In addition, doctors will often recommend taking your detox at an inpatient facility. Inpatient treatment clinics are often more protected, and you have all you need to aid your alcohol recovery. Plus, you’ll have round-the-clock support and monitoring from caregivers. So you don’t have to worry about succumbing to life-threatening withdrawal symptoms.

On the other hand, outpatient facilities are more affordable but not advisable for alcohol detox. You’ll only get to see the doctors for a few hours a day and don’t have 24 hours support. So, there’s a higher risk of relapsing or experiencing traumatic withdrawal effects.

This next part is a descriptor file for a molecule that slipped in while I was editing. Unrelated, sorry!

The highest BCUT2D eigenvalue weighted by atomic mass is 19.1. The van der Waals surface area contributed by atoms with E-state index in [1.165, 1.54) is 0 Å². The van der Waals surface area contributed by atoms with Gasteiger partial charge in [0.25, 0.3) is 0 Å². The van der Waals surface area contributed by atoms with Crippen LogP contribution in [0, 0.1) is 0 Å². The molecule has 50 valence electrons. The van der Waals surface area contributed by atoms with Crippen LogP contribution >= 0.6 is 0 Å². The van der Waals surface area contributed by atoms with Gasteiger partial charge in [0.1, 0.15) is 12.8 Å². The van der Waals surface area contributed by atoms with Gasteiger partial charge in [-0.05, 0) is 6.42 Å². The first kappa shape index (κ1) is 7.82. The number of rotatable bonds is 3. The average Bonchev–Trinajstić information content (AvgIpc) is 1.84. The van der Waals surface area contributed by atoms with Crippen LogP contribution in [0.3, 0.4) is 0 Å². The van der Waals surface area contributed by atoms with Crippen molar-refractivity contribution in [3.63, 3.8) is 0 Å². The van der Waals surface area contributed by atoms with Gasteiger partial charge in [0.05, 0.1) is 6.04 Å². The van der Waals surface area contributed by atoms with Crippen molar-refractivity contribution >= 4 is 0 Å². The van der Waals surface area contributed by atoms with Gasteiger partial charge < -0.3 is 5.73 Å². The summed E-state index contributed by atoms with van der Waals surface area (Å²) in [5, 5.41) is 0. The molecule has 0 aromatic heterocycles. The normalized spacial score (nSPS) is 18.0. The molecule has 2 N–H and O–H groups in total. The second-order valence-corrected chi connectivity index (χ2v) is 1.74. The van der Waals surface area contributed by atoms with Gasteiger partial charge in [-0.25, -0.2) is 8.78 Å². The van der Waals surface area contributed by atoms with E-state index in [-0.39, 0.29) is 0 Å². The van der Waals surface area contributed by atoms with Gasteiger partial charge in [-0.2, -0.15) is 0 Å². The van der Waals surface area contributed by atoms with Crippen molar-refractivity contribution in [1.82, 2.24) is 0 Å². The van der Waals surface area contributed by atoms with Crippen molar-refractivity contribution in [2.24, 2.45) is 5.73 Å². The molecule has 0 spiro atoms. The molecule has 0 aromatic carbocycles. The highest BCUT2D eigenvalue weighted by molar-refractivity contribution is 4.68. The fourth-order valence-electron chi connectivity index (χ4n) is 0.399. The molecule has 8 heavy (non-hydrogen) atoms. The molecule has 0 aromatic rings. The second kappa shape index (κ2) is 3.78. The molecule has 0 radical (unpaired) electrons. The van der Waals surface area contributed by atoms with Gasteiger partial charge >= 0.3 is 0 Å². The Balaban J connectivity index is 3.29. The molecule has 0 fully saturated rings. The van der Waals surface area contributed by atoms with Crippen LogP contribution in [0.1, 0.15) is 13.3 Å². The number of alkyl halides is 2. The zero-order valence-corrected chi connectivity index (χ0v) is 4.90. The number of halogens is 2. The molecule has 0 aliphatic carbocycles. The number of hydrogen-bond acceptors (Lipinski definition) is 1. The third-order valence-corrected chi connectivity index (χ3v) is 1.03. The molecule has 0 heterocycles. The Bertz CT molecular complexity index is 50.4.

Post-Detoxification Rehab

While detox may be the most painful aspect of the recovery journey, post-detox tests your will to stay sober. You’ve survived the initial onslaught; now it’s time to endure the battle of attrition. So, even though you may no longer feel physical pain from alcohol abstinence, you still have to deal with the mental cravings.

The detoxification period is when your body gets over its dependency on alcohol, and it often doesn’t take more than a few weeks. However, your mind takes much longer to recover from your alcohol addiction. So the post-detox period primarily addresses your mental recovery from substance abuse.

But, of course, your body also takes this period to repair the damages your self-deprecating habit has caused. Most significantly, your liver will recover, and you’ll learn to function properly without alcohol.